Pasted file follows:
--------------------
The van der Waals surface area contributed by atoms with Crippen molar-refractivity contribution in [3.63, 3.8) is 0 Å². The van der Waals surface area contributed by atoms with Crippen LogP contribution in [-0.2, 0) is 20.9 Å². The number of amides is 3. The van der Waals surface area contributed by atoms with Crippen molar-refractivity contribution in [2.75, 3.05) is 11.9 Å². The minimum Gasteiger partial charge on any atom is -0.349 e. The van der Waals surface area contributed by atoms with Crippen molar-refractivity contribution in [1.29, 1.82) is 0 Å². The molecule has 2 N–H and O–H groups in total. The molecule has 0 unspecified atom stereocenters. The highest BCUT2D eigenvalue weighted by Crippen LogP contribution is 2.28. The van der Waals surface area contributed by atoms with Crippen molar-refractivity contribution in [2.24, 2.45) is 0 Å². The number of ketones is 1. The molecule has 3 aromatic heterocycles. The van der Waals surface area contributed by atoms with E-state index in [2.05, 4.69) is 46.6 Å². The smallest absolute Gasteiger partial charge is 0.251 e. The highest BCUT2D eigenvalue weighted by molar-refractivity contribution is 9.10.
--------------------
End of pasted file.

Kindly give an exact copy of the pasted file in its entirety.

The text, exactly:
The van der Waals surface area contributed by atoms with Crippen molar-refractivity contribution in [3.63, 3.8) is 0 Å². The van der Waals surface area contributed by atoms with Crippen LogP contribution in [-0.2, 0) is 20.9 Å². The number of amides is 3. The van der Waals surface area contributed by atoms with Crippen molar-refractivity contribution in [2.75, 3.05) is 11.9 Å². The minimum Gasteiger partial charge on any atom is -0.349 e. The van der Waals surface area contributed by atoms with Crippen molar-refractivity contribution in [1.29, 1.82) is 0 Å². The molecule has 2 N–H and O–H groups in total. The molecule has 0 unspecified atom stereocenters. The highest BCUT2D eigenvalue weighted by Crippen LogP contribution is 2.28. The van der Waals surface area contributed by atoms with Crippen molar-refractivity contribution in [2.24, 2.45) is 0 Å². The number of ketones is 1. The molecule has 3 aromatic heterocycles. The van der Waals surface area contributed by atoms with E-state index in [2.05, 4.69) is 46.6 Å². The smallest absolute Gasteiger partial charge is 0.251 e. The highest BCUT2D eigenvalue weighted by molar-refractivity contribution is 9.10.